Are you struggling with your documentary film?
Are you about to risk a load of favours and all your savings on making a documentary that may struggle to get picked up by a film festival or distributor?
Maybe its time to take your documentary film idea (or rough-cut) off for a little 1 or 2 hour oil change and sevice via Skype before your film becomes unroadworthy. Here filmmaker Col Spector pitches his 5 reasons why he thinks that the documentary consultant should be as ubiquitous in the world of documentary making as the script editor is in drama film production.
• You’ll Get Years of Experience Thrown In
For a documentary to truly connect with an audience many things have to align – and these don’t just happen randomly through artistic instinct. If you want to be a violinist you don’t just go out and buy a violin and then get a booking from Carnegie Hall. Through working with the right documentary consultant you can piggy back off their years of knowledge and experience to discover not just whether you do indeed have a great idea for a film that is likely to connect with an audience, but if you do then what the best way is to direct that film. And if there are problems with you initial idea the documentary consultant can help you make your idea stronger.
• You’ll Get Loads of Creative Ideas
For me, script editors are the unsung heroes of drama filmmaking who can have a huge input when they are brought in to give a screenplay a creative refresh. I believe that the same thing applies to the documentary consultant who will work with you on your idea and give you a ton of creative ideas. However this should never be prescriptive – a good documentary consultant should always make suggestions that come out of your world view and what you want to say as a filmmaker. Strangely documentary consultants are used far less than drama script editors are, and I really don’t know why. A talented documentary consultant can in the space of an hour or two literally turn around an idea from half-baked to perfectly cooked.
• You’ll Learn To Make Friends With Structure
I’ve had consultations with film school graduates who told me that they had learned more about the really important aspects of documentary making from one consultation with me than they had over two years at film school. The films they’d made at film school never saw the light of the day but after working with me their ideas had actually found a way to connect emotionally with an audience. And yet many first or second time filmmakers truly believe that rules, or structure, are the enemy of creativity. However in my experience having made many critically acclaimed documentaries for the BBC and Channel 4 and having worked with over 250 filmmakers on their film ideas I can assure you that a thorough understanding of documentary structure can truly liberate you creatively. At heart documentary making really is structure, structure, structure – but never in a bad way. A real understanding of structure can give you the tools to truly realise your creative vision and enable you to produce a successful and distinctive film. The rules that I use in every consultation are the same ones that I’ve always used when developing my own documentary ideas and they’re so indispensable to me that I never leave home without them. I think that what you learn from a gifted documentary consultant you’ll be able to use forever.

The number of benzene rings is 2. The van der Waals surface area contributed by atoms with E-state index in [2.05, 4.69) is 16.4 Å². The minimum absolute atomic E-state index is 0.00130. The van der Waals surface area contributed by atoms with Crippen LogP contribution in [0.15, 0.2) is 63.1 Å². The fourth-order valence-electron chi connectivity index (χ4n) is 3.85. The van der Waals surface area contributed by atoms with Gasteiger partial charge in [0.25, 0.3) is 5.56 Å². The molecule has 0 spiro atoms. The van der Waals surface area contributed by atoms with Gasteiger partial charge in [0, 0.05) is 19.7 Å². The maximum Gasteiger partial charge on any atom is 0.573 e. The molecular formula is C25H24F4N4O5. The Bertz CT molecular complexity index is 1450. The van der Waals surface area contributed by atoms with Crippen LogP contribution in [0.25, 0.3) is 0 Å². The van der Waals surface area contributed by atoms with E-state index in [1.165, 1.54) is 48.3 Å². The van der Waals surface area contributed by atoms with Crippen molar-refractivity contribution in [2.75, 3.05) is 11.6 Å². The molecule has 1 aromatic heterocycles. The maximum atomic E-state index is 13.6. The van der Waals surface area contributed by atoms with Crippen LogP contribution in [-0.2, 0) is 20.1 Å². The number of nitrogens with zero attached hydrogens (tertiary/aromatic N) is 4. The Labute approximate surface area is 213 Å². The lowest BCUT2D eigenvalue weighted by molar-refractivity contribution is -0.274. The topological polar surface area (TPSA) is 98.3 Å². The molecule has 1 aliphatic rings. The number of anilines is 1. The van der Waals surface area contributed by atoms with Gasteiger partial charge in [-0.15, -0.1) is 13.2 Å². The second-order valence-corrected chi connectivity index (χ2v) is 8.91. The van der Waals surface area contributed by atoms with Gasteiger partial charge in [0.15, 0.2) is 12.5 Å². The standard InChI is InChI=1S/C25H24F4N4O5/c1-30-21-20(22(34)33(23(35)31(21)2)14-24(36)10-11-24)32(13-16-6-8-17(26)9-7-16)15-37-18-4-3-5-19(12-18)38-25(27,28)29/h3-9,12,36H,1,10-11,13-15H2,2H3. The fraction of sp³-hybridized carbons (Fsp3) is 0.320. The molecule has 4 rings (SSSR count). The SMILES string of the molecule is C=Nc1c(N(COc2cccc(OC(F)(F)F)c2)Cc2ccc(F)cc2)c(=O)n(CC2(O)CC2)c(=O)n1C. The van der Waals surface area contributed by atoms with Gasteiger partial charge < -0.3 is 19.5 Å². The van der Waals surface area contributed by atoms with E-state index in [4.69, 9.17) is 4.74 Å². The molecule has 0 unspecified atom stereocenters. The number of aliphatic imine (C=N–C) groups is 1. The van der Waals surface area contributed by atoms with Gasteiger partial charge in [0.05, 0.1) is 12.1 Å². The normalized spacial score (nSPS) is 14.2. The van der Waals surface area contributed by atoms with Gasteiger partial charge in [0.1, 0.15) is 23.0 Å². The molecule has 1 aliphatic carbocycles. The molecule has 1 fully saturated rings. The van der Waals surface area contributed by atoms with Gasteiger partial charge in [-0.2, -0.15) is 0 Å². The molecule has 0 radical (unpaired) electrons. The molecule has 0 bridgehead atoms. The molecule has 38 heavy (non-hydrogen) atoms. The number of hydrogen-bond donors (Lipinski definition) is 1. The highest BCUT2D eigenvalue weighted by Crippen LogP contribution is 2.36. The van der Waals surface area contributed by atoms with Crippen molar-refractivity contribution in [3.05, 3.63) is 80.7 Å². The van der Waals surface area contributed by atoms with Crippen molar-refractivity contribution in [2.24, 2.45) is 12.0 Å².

• You’ll Save Lots of Money
I’ve been involved in selecting documentaries for film festivals and I have to say – the majority of documentary films I see are barely watchable and I really think would struggle to find an audience. Two hour’s consultation might cost you £150 – not bad value when you think what you film would have cost you in time and money if it fails to reach an audience. I challenge anyone to find a better value service on offer.
• You’ll Hopefully Leave Inspired
When filmmakers first come to me (on Skype or in person) they often have a sense of anxiety about them. They’re definitely not lit up about their film. And then when they finish the session something has shifted – there is a newfound lightness about them and sense of confidence. And they are really excited about their film. I personally get a thrill out of seeing that transformation and the knowledge that they’re now ready to go out and make the best possible film.